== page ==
Shetterly has engaged in a wide variety of political and humanitarian work with many of the people whose portraits he has painted. In the spring of 2007, he traveled to Rwanda with Lily Yeh and Terry Tempest Williams to work in a village of survivors of the 1994 genocide there. Much of his current work focuses on honoring and working with the activists trying to bring an end to the terrible practice of Mountaintop Removal by coal companies in Appalachia, on climate change, and on the continuation of systemic racism in the US particularly in relation to the school-to-prison pipeline.
Since 1990, he has been the President of the Union of Maine Visual Artists (UMVA), and a producer of the UMVA’s Maine Masters Project, an on-going series of video documentaries about Maine artists.
Shetterly lives with his partner, Gail Page, a painter and children’s book writer and illustrator, in Brooksville, Maine.
Connect with Robert Shetterly
Lansing Wagner shares a selection of his ceramic bowls in the display case in the lobby of the hospital main entrance until April 7, 2023. He has been making pots for 30 years at the Harvard Ceramics Studio. He has done some scientific illustration and enjoys designing pots with creatures on them. Creating larger bowls is his favorite since it provides him with a large canvas to draw on.
His first love was soda firing. Introducing a sodium carbonate solution into a very hot kiln vaporizes the solution, and the sodium seeks out the silica in the clay body to form a glaze. On the way, it interacts with the slips and oxides of the surface decoration. There are myriad unpredictable variables that affect the outcome of each pot. Meticulously applied surface details can be obliterated or brought to life. It’s a gamble: each piece is unique.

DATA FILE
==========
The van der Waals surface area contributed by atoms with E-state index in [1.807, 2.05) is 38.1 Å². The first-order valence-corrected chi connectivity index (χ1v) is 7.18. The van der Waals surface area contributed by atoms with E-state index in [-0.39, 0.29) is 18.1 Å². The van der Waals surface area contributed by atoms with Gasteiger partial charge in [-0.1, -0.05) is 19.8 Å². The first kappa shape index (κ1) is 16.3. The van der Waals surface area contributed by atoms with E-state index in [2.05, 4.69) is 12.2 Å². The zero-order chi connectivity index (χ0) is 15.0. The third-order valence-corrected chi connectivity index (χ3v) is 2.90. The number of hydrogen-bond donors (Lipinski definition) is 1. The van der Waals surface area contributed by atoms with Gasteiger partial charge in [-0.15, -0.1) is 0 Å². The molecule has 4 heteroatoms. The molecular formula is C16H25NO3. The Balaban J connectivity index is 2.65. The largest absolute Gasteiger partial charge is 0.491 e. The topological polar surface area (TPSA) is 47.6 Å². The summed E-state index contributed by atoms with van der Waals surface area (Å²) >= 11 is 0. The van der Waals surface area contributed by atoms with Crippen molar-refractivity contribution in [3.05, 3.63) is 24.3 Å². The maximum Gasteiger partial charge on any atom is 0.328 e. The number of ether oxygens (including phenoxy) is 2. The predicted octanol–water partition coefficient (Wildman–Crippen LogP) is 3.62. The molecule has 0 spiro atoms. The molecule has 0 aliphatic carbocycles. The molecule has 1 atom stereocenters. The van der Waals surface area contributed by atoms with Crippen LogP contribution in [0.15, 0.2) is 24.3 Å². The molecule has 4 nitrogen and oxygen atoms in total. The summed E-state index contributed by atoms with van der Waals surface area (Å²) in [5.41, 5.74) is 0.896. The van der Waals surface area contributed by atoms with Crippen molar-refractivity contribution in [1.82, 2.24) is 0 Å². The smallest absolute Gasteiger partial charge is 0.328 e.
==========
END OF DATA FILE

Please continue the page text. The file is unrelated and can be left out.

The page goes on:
Because he can only soda fire a couple of times a year, he has been exploring cone six porcelain. This involves using blue slip on white porcelain and carving through it to draw the designs. he also uses water etching to create relief drawings glazed with amber celadon.
Wagner recently retired and continues to work in his home studio in East Blue Hill. Visit his website to see more of his work.
You will find the paintings of Diana Young on the first floor of the hospital. Young remembers being an artist since she was a child, in fact, she has been “making pictures” by painting landscapes in Maine and from her travels throughout the world for nearly 50 years.
Her work leans toward line, direction, force and motion, rather than form and naturalism. For her, an outdoor place is a point of departure rather than a study in nature. She is always looking for “the kernel of a place.”
“What makes an artist? Doing art with enthusiasm for many years is the proof. What starts our looking strange may become accepted as beautiful over time and I’m hoping that happens to me. Being an artist could well be one part talent and nine parts desire.”